The National Bureau of Economic Research proclaimed in November that the U.S. economy had been in a recession since March. To a lot of Tar Heels, that was a blinding glimpse of the obvious. They had the pink slips to prove it.
As of October, statewide unemployment was 5.5%, slightly higher than the national average of 5.4% and much higher than the year before, when it was 3.8%. Atop that, the number of workers at the state's 100 largest employers dipped 4.4%, according to BUSINESS NORTH CAROLINA'S annual survey.
Bentonville, Ark.-based Wal-Mart Stores took over the top spot in BNC's ranking, increasing its number of Tar Heel workers by 8%, to 36,000. The discount retailer displaced Salisbury-based Delhaize America, holding company for the Food Lion grocery chain, which had held the top spot since 1994.
But growth like Wal-Mart's wasn't the norm, even among the biggest of the big. Total employment for the top 25 increased less than 1%. What's worse, the company that appeared to have the greatest growth, Charlotte-based Wachovia, didn't really have any. Formed by the merger of Charlotte-based First Union and Winston-Salem-based Wachovia, the new Wachovia employs 28,000. But taken together, its two predecessor banks last year employed 31,270. The difference: a 10.5% drop. Still, the financial-services industry -- banks, brokerages, real estate and insurance -- was healthy compared to many parts of the economy. The Employment Security Commission says employment statewide was up 1.2%.
Contrast that with manufacturing, down 6.2% statewide. Textile employment was down 10.8%, with the industry losing 15,000 jobs. Kannapolis-based Pillowtex laid off 2,000 workers, and Greensboro-based Burlington Industries cut 1,100. Apparel employment declined 9.7% -- 5,000 jobs. Chicago-based Sara Lee idled 2,000 at its Tar Heel plants. And furniture employment was down 8%, with 5,000 jobs gone. Here again, one company did much of the cutting. Monroe, Mich.-based La-Z-Boy laid off 3,400 Tar Heels.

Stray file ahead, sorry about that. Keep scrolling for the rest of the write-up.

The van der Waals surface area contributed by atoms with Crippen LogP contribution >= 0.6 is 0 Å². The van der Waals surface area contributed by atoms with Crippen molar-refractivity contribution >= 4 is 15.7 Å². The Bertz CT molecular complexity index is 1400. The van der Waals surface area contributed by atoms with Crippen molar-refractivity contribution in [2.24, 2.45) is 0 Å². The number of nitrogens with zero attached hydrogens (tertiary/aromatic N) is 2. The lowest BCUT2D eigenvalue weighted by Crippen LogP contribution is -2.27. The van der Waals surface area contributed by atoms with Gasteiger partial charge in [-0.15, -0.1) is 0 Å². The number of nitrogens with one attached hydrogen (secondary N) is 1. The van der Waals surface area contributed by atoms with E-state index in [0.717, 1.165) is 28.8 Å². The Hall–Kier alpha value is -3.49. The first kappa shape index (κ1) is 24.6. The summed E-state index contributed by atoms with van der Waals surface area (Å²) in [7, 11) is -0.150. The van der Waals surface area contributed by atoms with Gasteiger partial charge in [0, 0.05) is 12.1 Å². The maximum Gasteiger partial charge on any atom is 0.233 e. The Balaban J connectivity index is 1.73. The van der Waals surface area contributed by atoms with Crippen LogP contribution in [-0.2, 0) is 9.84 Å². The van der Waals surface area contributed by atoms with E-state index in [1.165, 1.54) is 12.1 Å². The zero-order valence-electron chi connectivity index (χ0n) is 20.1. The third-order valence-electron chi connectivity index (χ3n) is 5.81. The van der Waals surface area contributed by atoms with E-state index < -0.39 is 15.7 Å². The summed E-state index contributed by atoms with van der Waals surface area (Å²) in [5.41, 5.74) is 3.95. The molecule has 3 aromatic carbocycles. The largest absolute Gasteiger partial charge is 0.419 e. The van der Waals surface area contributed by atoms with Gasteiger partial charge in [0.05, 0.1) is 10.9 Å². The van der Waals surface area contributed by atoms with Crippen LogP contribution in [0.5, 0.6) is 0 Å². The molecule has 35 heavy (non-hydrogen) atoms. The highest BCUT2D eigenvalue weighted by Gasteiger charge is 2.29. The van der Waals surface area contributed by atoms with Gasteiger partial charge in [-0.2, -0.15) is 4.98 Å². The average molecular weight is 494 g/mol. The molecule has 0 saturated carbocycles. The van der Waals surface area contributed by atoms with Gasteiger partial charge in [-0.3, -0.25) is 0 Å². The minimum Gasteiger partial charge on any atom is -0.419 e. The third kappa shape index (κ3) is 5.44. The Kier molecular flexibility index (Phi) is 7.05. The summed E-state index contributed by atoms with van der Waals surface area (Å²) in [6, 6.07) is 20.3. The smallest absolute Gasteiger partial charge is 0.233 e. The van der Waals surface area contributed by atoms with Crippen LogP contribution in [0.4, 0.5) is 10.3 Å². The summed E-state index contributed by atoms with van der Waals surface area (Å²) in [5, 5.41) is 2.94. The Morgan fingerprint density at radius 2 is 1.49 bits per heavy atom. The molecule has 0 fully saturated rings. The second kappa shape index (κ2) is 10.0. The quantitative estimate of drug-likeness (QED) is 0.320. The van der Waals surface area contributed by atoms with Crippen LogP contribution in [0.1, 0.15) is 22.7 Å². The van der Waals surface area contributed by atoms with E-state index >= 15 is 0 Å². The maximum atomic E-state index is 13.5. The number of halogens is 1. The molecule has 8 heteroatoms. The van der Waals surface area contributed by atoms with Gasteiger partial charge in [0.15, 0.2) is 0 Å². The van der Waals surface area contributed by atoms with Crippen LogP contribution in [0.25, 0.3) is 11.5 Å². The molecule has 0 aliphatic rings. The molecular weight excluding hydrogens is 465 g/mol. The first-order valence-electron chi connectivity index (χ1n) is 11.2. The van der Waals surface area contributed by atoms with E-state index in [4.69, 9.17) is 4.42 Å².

High-tech companies scaled back, too. Corning, N.Y.-based Coming, which makes optical fiber and fiber-optic cable at five plants in North Carolina, idled at least 2,650 workers in October. Corning calls the move a furlough and continues to say its North Carolina employment is 7,000, the same as in BNC's 2001 survey. Brampton, Ontario-based Nortel Networks chopped Tar Heel jobs by a third, to 5,000.
Where didn't employment fall? In the service and health-care industries. Also up was government employment. About 19,000 more people, a 5% increase, worked for local governments in 2001. If there's one thing recession-proof, it's government work.
NORTH CAROLINA'S LARGEST FOR-PROFIT EMPLOYERS 2002 2001 Rank Rank Company Headquarters 1 2 Wal-Mart Stores Inc. Bentonville, Ark. 2 1 Delhaize America Inc. (1) Salisbury 3 3 Wachovia Corp. (2) Charlotte 4 4 IBM Corp. Armonk, N.Y. 5 5 Bank of America Corp. Chrarlotte 6 9 J.C. Penney Co. (3) Plano, Texas 7 6 Ruddick Corp. (4) Charlotte 8 7 Lowe's Cos. Wilkesboro 9 8 Furniture Brands St. Louis International Inc. (5) 10 10 US Airways Group Inc. Arlington, Va. 11 12 Duke Energy Corp. Charlotte 12 14 LifeStyle Furnishings High Point International Ltd...